As we prayerfully consider this beloved congregation, a change seems to have come upon St. Luke’s Church, accelerated by this past year of Covid-tide. (as some church folk are now calling it) It is true that St. Luke’s Church is no longer the church it used to be, 20, 30, 40 years ago. St. Luke’s Church has changed, and the world has changed, too.

Do we – faithful believers in Christ – know what is coming next? Frankly, I do not. Our church leaders do not, either! Do you? This is a waiting time, an expectant time. A time when seeds can be sown, and nurtured, and a time when God may bring forth unexpected growth and exciting events! Are you eager to see what happens next? I know I am!

We know what happens when a caterpillar goes into a cocoon. The caterpillar gradually turns into a chrysalis, and after a time, a beautiful butterfly emerges. But – that is from the point of view of a human, watching over the chrysalis. What about the caterpillar? Did you ever think about the caterpillar’s point of view? I suspect the caterpillar has no idea of what is happening to it all the while it is in the chrysalis, transforming into that butterfly. That is where we are, now!

Can you see it? Feel it? St. Luke’s Church is on the threshold of a new thing! The sower sows the seed, and it goes into the ground, where the growth happens unseen. Something new is coming. “The Kingdom Jesus proclaims has room for everyone. It creates a new and open – and for this reason perhaps a tad frightening – future.” [3] Maybe Jesus is telling us God’s best dream for us – for St. Luke’s Church – is like that. Once God’s love gets planted in us and starts to grow, it changes everything around us forever. Sure, the next thing might be a bit frightening, from the caterpillar’s point of view, but I’m excited to see what is coming next! Aren’t you? I know God will be right by our sides, no matter what. And, it will be all right. Truly.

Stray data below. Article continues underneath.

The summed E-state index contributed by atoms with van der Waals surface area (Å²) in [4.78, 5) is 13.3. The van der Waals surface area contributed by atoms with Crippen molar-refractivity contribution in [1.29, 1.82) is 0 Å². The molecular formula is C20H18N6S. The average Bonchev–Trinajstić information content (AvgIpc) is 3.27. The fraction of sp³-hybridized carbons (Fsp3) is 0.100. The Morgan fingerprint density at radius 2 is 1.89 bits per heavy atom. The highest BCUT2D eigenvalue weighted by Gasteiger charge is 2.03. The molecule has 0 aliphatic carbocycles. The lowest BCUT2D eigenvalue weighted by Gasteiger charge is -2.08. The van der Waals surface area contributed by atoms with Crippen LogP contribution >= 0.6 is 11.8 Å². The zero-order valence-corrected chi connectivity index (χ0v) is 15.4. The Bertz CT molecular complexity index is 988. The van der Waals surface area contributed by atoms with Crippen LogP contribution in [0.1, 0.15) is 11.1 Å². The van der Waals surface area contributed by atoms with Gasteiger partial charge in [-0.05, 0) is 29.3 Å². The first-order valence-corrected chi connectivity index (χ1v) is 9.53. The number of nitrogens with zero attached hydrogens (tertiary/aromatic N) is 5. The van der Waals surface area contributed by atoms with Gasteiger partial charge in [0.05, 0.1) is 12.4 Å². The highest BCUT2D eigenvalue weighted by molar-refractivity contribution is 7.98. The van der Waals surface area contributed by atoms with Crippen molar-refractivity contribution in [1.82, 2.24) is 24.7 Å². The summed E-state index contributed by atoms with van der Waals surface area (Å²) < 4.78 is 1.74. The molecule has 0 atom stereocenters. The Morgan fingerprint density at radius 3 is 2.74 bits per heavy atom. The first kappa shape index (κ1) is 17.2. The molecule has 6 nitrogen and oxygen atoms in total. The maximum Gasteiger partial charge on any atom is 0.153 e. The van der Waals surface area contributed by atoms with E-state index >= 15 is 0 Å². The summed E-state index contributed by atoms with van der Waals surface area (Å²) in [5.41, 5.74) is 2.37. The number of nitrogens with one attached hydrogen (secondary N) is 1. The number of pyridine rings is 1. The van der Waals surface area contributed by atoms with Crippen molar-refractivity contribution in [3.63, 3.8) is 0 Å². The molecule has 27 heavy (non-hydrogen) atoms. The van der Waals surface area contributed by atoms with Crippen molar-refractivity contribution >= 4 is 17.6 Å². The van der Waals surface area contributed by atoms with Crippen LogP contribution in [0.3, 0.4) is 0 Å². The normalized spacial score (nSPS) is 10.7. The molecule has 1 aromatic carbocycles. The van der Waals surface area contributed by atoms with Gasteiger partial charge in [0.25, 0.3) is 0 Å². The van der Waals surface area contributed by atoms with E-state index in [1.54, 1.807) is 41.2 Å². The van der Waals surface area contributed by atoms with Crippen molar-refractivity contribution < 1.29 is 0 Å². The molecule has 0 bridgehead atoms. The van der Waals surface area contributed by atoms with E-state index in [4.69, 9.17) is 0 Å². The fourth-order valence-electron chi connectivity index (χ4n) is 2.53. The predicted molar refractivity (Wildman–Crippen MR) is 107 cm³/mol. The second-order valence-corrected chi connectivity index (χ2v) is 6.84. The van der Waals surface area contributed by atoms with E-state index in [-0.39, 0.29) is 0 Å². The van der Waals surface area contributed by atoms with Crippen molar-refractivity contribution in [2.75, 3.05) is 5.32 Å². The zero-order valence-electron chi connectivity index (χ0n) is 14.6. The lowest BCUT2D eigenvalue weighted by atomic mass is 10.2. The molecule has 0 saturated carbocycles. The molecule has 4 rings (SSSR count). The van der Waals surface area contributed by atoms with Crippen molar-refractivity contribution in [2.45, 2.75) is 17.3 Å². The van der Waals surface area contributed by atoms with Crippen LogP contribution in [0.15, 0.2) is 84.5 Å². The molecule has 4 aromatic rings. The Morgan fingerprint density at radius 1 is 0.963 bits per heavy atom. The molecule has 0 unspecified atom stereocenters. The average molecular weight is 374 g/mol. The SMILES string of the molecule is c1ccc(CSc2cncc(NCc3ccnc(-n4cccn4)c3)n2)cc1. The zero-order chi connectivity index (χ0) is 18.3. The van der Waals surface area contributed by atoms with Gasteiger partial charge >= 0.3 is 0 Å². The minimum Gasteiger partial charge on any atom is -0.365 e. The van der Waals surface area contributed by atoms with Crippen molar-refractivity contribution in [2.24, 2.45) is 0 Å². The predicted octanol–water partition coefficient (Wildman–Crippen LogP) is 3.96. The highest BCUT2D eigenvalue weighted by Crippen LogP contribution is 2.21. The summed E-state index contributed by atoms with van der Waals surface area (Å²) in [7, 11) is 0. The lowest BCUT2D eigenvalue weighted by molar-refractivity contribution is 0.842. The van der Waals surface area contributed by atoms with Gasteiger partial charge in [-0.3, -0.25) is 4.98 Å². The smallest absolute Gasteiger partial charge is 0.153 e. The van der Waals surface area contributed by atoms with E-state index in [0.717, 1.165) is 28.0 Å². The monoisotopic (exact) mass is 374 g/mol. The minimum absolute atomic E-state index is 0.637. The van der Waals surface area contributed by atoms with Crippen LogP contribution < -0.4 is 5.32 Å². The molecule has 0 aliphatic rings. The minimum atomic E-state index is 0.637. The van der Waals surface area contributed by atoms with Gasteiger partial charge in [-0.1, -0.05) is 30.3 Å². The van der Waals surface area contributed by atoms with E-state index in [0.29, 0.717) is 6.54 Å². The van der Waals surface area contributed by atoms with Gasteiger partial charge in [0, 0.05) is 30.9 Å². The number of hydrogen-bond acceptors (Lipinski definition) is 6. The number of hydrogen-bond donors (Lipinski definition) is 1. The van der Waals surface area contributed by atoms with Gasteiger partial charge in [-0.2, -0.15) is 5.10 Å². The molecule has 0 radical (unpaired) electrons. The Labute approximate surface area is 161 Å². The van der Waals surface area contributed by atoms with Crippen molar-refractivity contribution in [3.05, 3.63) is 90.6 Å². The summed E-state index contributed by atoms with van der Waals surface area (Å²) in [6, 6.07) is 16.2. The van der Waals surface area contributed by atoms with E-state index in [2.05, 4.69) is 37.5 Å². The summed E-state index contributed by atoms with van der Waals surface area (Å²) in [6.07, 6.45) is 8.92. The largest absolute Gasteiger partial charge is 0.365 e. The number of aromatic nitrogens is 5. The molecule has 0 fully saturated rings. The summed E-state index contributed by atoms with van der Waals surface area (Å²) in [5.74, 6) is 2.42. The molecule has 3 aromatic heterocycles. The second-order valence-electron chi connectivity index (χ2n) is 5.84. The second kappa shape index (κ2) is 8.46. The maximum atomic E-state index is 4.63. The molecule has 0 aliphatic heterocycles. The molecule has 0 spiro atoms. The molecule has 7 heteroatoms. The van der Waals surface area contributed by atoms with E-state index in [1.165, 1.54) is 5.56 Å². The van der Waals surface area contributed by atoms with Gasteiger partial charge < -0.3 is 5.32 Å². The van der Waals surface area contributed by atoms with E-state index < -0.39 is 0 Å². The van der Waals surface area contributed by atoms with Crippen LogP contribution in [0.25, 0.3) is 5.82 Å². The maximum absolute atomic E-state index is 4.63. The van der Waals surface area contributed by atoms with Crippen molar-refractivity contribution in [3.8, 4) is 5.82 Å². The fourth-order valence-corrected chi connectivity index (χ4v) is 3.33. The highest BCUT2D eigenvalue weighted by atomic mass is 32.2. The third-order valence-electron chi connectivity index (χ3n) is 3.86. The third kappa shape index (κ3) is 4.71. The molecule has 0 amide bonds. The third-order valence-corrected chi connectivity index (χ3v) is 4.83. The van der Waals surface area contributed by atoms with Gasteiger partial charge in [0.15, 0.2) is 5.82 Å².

(Thank you to David Lose for his commentary “Preach the Truth Slant,” from “In the Meantime” in 2015. I took several extended ideas from that article. And thanks to Illustrated Ministries for their lesson for the 3rd Sunday after Pentecost from Mark 4, from their 2020 Summer Children’s series.)

@chaplaineliza

(Suggestion: visit me at my other blogs: matterofprayer: A Year of Everyday Prayers. #PursuePEACE – and  A Year of Being Kind . Thanks!


[1] http://www.davidlose.net/2015/06/pentecost-3-b-preach-the-truth-slant/

“Preach the Truth Slant,” David Lose, …in the Meantime, 2015.

[2] Ibid.

[3] Ibid.